Boris Lvin (bbb) wrote,
Boris Lvin
bbb

Саймон Кларк о русской даче

На сайте Russian Research Programme (http://www.warwick.ac.uk/russia), помимо многого прочего, выложена книга Саймона Кларка Making Ends Meet in Contemporary Russia: Secondary Employment, Subsidiary Agriculture and Social Networks (между прочим, на амазоне она стоит 120 долларов новая и 66 не новая, не считая пересылки).

В частности, Кларк пытается разобраться в феномене современной русской дачи, где горожане в массовых масштабах выращивают картошку и прочую свеклу. По-моему, его выводы заслуживают внимания. Сохраню некоторые из них:



All the evidence that we have considered so far would seem to indicate that the availability of necessary resources, above all the time of household members, is the most important consideration in acquiring, retaining and working a dacha, but that opportunity costs are not taken into account in allocating labour time to the production of food. If the household is sufficiently large, has sufficient money and knowledge and household members have the inclination, then the household will acquire a dacha. Once the household has got a dacha it will almost always use the dacha to grow food, and it will usually grow a substantial proportion of its potatoes and vegetables and, where the climate is appropriate, a significant amount of fruit. The obvious implication of such a pattern of decision-making is that the time and effort put in to growing their own food is not regarded by those households which acquire a dacha as an unpleasant chore which must be compensated at the rate that the household member’s labour would be compensated in the labour market. Perhaps working on the dacha is better viewed as a leisure activity, the Russian equivalent of jogging, which clears the mind, relaxes the body and stimulates the circulation every weekend through the summer. Unlike jogging, however, working the dacha has the beneficial side effect of producing a lot of food. The hard work that this demands makes it a particularly congenial form of leisure activity in a society which retains a very strong work ethic. Working a dacha with friends is also a very convenient form of socialising in circumstances in which many households cannot afford to provide the hospitality expected when they invite people into their own homes, and the exchange of dacha produce consolidates and extends the family’s social networks.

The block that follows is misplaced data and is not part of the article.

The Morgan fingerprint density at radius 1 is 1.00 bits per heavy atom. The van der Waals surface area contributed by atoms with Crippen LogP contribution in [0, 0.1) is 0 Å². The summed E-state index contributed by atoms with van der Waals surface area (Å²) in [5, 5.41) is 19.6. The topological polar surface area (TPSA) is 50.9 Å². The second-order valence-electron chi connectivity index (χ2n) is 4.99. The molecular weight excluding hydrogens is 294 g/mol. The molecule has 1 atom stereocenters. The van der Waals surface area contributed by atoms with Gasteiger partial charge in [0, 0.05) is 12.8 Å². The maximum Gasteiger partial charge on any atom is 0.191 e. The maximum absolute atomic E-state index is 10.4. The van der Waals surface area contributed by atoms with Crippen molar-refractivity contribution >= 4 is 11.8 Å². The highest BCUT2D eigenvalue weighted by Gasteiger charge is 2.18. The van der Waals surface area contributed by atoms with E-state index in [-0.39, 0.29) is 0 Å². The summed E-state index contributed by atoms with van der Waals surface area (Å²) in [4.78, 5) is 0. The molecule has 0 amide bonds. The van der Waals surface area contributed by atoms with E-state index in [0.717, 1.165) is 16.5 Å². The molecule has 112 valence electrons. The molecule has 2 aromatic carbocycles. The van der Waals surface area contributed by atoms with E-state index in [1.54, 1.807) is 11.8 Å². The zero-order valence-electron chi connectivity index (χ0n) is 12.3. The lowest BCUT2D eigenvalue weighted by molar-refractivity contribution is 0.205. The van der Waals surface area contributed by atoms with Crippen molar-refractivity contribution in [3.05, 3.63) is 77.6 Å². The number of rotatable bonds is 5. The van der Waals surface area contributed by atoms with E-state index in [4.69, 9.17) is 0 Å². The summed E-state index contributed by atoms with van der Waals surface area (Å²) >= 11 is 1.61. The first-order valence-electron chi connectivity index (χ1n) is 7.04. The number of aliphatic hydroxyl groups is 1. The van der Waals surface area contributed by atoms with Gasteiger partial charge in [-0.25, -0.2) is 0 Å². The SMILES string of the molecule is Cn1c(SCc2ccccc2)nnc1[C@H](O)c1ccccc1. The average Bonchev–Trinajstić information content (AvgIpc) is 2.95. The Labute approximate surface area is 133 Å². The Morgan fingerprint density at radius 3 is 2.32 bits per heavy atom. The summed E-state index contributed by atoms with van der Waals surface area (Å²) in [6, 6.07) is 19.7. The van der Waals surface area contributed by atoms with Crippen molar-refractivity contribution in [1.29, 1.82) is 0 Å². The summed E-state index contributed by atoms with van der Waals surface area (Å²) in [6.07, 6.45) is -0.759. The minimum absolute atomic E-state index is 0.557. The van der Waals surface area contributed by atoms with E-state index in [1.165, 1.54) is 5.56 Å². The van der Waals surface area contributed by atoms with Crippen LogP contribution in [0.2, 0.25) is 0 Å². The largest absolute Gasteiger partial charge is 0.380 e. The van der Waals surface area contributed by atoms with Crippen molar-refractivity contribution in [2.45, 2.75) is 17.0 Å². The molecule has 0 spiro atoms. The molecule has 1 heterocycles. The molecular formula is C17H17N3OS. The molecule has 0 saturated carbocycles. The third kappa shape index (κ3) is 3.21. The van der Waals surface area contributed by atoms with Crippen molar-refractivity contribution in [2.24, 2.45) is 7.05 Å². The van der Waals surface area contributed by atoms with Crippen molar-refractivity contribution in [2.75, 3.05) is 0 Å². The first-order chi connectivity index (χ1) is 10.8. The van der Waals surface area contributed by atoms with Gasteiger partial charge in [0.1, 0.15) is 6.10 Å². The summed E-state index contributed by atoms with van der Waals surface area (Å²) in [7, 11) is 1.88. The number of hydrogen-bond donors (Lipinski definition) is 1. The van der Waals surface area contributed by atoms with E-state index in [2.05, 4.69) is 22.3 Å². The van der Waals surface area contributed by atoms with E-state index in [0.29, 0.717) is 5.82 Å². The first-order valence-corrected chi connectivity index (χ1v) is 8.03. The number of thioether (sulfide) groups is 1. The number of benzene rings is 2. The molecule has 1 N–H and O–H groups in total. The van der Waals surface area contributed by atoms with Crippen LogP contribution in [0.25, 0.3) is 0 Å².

Before finally rejecting the hypothesis that working the dacha can be regarded as a productive activity governed by the norms of economic rationality, we should look a bit more closely at the economic rationality of the domestic production of food. What is the order of magnitude of the costs and the benefits involved in this activity? As we will see, the costs in both money and labour time can be quite substantial, while the benefits, in terms of the value of useful product, appear very meagre.

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If working the dacha is to be regarded as work, rather than as a leisure activity, then we should cost the labour time of the dachniki at the opportunity cost, which we can estimate at the hourly rate that those engaged in secondary employment earn in their second jobs, or the hourly rate in their primary jobs of those who have no secondary employment (this presumes that the latter have no opportunity to engage in secondary employment, which generally pays at a substantially higher rate). We have this data for just over half our dachniki households, which gives us an average imputed labour cost per household of just over 6,000 roubles per household per annum ($1,000 at the then current exchange rate), without accounting for travel time. This is very nearly a third of the total money income of these households.

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<...> It seems, therefore, that the RLMS and Goskomstat data are at least consistent with our finding that working a dacha does not lead to a reduction in food spending.